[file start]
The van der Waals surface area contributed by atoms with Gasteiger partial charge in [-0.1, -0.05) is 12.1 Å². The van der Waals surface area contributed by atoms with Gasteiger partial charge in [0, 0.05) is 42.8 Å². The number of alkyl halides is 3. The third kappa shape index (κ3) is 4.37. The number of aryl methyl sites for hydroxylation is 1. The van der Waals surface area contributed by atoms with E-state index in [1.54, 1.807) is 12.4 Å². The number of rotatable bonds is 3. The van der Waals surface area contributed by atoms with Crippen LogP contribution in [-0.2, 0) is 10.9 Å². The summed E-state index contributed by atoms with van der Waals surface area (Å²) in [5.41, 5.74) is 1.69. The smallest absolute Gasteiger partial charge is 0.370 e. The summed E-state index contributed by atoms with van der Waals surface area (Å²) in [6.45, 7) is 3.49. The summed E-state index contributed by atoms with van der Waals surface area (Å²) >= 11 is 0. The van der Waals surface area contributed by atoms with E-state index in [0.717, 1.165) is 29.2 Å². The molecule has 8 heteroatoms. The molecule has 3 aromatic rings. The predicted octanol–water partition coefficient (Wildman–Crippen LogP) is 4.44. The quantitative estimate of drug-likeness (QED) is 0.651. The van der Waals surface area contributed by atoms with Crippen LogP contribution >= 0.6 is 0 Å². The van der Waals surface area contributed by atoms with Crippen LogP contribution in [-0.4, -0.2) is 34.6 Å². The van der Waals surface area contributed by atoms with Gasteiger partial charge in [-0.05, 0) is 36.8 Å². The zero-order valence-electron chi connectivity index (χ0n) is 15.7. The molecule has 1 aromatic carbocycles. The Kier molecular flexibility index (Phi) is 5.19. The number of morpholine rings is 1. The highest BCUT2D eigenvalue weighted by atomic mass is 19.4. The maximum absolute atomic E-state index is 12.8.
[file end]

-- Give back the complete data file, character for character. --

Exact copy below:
The van der Waals surface area contributed by atoms with Gasteiger partial charge in [-0.1, -0.05) is 12.1 Å². The van der Waals surface area contributed by atoms with Gasteiger partial charge in [0, 0.05) is 42.8 Å². The number of alkyl halides is 3. The third kappa shape index (κ3) is 4.37. The number of aryl methyl sites for hydroxylation is 1. The van der Waals surface area contributed by atoms with E-state index in [1.54, 1.807) is 12.4 Å². The number of rotatable bonds is 3. The van der Waals surface area contributed by atoms with Crippen LogP contribution in [-0.2, 0) is 10.9 Å². The summed E-state index contributed by atoms with van der Waals surface area (Å²) in [5.41, 5.74) is 1.69. The smallest absolute Gasteiger partial charge is 0.370 e. The summed E-state index contributed by atoms with van der Waals surface area (Å²) in [6.45, 7) is 3.49. The summed E-state index contributed by atoms with van der Waals surface area (Å²) >= 11 is 0. The van der Waals surface area contributed by atoms with E-state index in [0.717, 1.165) is 29.2 Å². The molecule has 8 heteroatoms. The molecule has 3 aromatic rings. The predicted octanol–water partition coefficient (Wildman–Crippen LogP) is 4.44. The quantitative estimate of drug-likeness (QED) is 0.651. The van der Waals surface area contributed by atoms with Crippen LogP contribution >= 0.6 is 0 Å². The van der Waals surface area contributed by atoms with Crippen LogP contribution in [-0.4, -0.2) is 34.6 Å². The van der Waals surface area contributed by atoms with Gasteiger partial charge in [-0.05, 0) is 36.8 Å². The zero-order valence-electron chi connectivity index (χ0n) is 15.7. The molecule has 1 aromatic carbocycles. The Kier molecular flexibility index (Phi) is 5.19. The number of morpholine rings is 1. The highest BCUT2D eigenvalue weighted by atomic mass is 19.4. The maximum absolute atomic E-state index is 12.8.